Specific to our research interests, we aim to assess whether there are statistically meaningful differences in the intercepts and slopes of the low, medium and large positivity groups. Recall that we specified contrast terms to compare the 3 groups’ intercepts and slopes in the model fitting algorithm (Step 2 above): for example HighLowPInt represented the difference between the credible values of the intercept in the high and in the low positivity groups. Each contrast term has its own posterior probability distributions. In case of the HighLowPInt, the posterior distribution is based on subtracting the sampled value of the low positivity intercept from the high positivity intercept at every iteration. We specified 6 contrast terms, representing differences between groups, in terms of intercepts and slopes: HighLowPInt, HighLowPSlope, HighMedPInt, HighMedPSlope, MedLowPInt, MedLowPSlope. The posterior mean of the contrast term summarizes the magnitude of these group differences, and the 95% HDIs quantify the amount of uncertainty around these group differences. Based on these results, the high and low positivity groups showed remarkable differences: (1) the high-positivity group, compared to low-positivity group, was higher in mean levels of felt love with 5.0 magnitude (difference in intercepts, HighLowPInt, 95% HDI = (1.6, 8.7), lt 0.05 = 1%) and (2) the high-positivity group, compared to low positivity group, experienced slightly less decline (M = 0.17) in felt love over time (difference in slopes, HighLowPSlope, 95% HDI = (0.06, 0.28), lt 0.05 = 0.99). These differences between low and high positivity groups can be spotted when looking at the left and right panels of Fig. 4. As for the rest of the contrast terms, the medium-positivity group, compared to the low-positivity group, experienced slightly more love (M = 3.0) and less decline in felt love (M = 0.12). However, there is considerable uncertainty around these estimates, reflected by the relatively wide 95% HDIs, partly overlapping with the ROPE (MedLowPInt, 95% HDI = (−0.5, 6.4); MedLowPSlope, 95% HDI = (0.01, 0.22)). Finally, we did not find remarkable differences between high and medium positivity groups in terms of intercept and slope (HighMedPInt, M = 2.1, 95% HDI = (− 1.5,5.5); HighMedPSlope, M = 0.05, 95% HDI = (− 0.05,0.16)). To conclude, overall we find interesting differences between high and low positivity groups; however the effect sizes are rather small.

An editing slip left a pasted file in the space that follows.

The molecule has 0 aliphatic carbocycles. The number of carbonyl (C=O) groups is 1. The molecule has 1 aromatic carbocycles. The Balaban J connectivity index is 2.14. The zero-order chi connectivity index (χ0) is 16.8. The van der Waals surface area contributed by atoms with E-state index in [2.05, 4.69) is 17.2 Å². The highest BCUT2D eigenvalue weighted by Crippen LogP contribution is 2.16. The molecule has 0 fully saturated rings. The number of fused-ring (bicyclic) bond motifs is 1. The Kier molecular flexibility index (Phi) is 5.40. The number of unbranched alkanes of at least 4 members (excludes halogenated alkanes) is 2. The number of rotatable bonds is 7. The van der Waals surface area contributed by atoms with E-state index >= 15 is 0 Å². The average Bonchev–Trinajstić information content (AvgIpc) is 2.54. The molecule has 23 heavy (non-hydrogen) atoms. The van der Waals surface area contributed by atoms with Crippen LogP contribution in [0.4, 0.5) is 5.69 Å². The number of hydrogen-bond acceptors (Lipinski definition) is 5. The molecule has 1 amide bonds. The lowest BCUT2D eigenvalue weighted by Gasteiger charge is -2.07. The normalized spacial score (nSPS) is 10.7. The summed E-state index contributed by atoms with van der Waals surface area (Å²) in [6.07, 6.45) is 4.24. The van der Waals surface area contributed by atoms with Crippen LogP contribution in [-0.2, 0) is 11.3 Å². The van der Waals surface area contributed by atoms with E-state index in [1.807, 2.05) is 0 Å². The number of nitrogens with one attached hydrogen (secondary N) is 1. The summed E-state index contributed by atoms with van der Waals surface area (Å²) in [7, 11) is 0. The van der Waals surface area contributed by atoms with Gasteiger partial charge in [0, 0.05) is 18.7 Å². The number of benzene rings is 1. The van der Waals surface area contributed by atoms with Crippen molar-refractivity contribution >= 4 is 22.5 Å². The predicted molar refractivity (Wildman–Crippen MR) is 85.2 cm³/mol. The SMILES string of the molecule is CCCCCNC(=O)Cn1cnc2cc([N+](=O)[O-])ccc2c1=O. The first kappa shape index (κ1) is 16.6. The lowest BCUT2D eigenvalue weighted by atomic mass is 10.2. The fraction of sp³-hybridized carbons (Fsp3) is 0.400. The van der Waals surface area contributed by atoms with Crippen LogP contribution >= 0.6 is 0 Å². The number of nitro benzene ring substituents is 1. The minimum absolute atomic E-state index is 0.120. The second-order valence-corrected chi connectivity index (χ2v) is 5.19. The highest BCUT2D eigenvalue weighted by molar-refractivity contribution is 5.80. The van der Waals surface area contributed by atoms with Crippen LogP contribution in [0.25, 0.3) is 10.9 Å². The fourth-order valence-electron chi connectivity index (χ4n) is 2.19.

With respect to the Level-2 covariance matrix defined in Eq. 6, results are summarized in terms of standard deviations and correlation in the R output. The person-specific intercept and slope terms showed a slight positive correlation (corrIntSlope, M = 0.23), but the 95% HDI for this estimate ranged from −0.22 to 0.76, indicating a lot of uncertainty in this estimate. Parameter sdSlope represents the individual differences in slopes, and had a posterior mean of 0.12 with 95% HDI ranging from 0.05 to 0.19. The standard deviation parameter representing individual differences in intercepts (sdIntercept) had posterior mean 6.7, with 95% HDI from 5.6 to 7.9, which corresponds to sizeable individual differences considering the scale of the outcome. Finally, the posterior estimate for the standard deviation on level-1 (sdLevel1Error) is 5.7 with 95% HDI from 5.2 to 6.3. The ROPE related probabilities, given the −0-05 and 0.05 limits are also displayed in the R output for these three standard deviation parameters, however, they are less useful here as standard deviation parameters are constrained to be positive.